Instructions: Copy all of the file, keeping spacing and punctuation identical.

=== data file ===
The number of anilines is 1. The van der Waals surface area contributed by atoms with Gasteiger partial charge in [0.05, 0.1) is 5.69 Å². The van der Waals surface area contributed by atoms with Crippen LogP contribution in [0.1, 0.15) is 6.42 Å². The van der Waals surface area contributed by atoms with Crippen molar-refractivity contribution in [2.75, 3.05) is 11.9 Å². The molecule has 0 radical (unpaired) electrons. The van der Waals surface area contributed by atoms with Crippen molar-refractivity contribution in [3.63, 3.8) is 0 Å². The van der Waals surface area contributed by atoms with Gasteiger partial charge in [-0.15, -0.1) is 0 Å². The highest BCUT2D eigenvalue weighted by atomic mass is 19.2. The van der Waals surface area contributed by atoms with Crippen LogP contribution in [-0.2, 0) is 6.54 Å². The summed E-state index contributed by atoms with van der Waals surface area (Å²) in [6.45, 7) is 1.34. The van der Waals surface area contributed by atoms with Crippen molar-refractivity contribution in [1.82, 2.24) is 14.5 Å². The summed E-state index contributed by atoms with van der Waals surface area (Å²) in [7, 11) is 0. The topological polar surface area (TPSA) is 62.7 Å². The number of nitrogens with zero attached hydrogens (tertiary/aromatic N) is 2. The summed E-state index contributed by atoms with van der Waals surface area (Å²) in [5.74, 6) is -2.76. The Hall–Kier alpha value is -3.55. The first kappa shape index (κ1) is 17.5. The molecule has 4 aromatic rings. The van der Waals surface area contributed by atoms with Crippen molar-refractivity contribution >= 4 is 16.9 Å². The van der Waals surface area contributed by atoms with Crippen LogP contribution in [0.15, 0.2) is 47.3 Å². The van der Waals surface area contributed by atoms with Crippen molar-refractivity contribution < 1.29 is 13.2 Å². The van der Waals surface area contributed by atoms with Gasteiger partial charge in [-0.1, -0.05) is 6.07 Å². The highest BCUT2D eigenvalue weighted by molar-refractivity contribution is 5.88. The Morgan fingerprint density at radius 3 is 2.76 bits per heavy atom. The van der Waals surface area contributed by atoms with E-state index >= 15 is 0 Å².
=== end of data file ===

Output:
The number of anilines is 1. The van der Waals surface area contributed by atoms with Gasteiger partial charge in [0.05, 0.1) is 5.69 Å². The van der Waals surface area contributed by atoms with Crippen LogP contribution in [0.1, 0.15) is 6.42 Å². The van der Waals surface area contributed by atoms with Crippen molar-refractivity contribution in [2.75, 3.05) is 11.9 Å². The molecule has 0 radical (unpaired) electrons. The van der Waals surface area contributed by atoms with Crippen molar-refractivity contribution in [3.63, 3.8) is 0 Å². The van der Waals surface area contributed by atoms with Gasteiger partial charge in [-0.15, -0.1) is 0 Å². The highest BCUT2D eigenvalue weighted by atomic mass is 19.2. The van der Waals surface area contributed by atoms with Crippen LogP contribution in [-0.2, 0) is 6.54 Å². The summed E-state index contributed by atoms with van der Waals surface area (Å²) in [6.45, 7) is 1.34. The van der Waals surface area contributed by atoms with Crippen molar-refractivity contribution in [1.82, 2.24) is 14.5 Å². The summed E-state index contributed by atoms with van der Waals surface area (Å²) in [7, 11) is 0. The topological polar surface area (TPSA) is 62.7 Å². The number of nitrogens with zero attached hydrogens (tertiary/aromatic N) is 2. The summed E-state index contributed by atoms with van der Waals surface area (Å²) in [5.74, 6) is -2.76. The Hall–Kier alpha value is -3.55. The first kappa shape index (κ1) is 17.5. The molecule has 4 aromatic rings. The van der Waals surface area contributed by atoms with Crippen molar-refractivity contribution >= 4 is 16.9 Å². The van der Waals surface area contributed by atoms with Crippen LogP contribution in [0.15, 0.2) is 47.3 Å². The van der Waals surface area contributed by atoms with Crippen molar-refractivity contribution < 1.29 is 13.2 Å². The van der Waals surface area contributed by atoms with Gasteiger partial charge in [-0.1, -0.05) is 6.07 Å². The highest BCUT2D eigenvalue weighted by molar-refractivity contribution is 5.88. The Morgan fingerprint density at radius 3 is 2.76 bits per heavy atom. The van der Waals surface area contributed by atoms with E-state index >= 15 is 0 Å².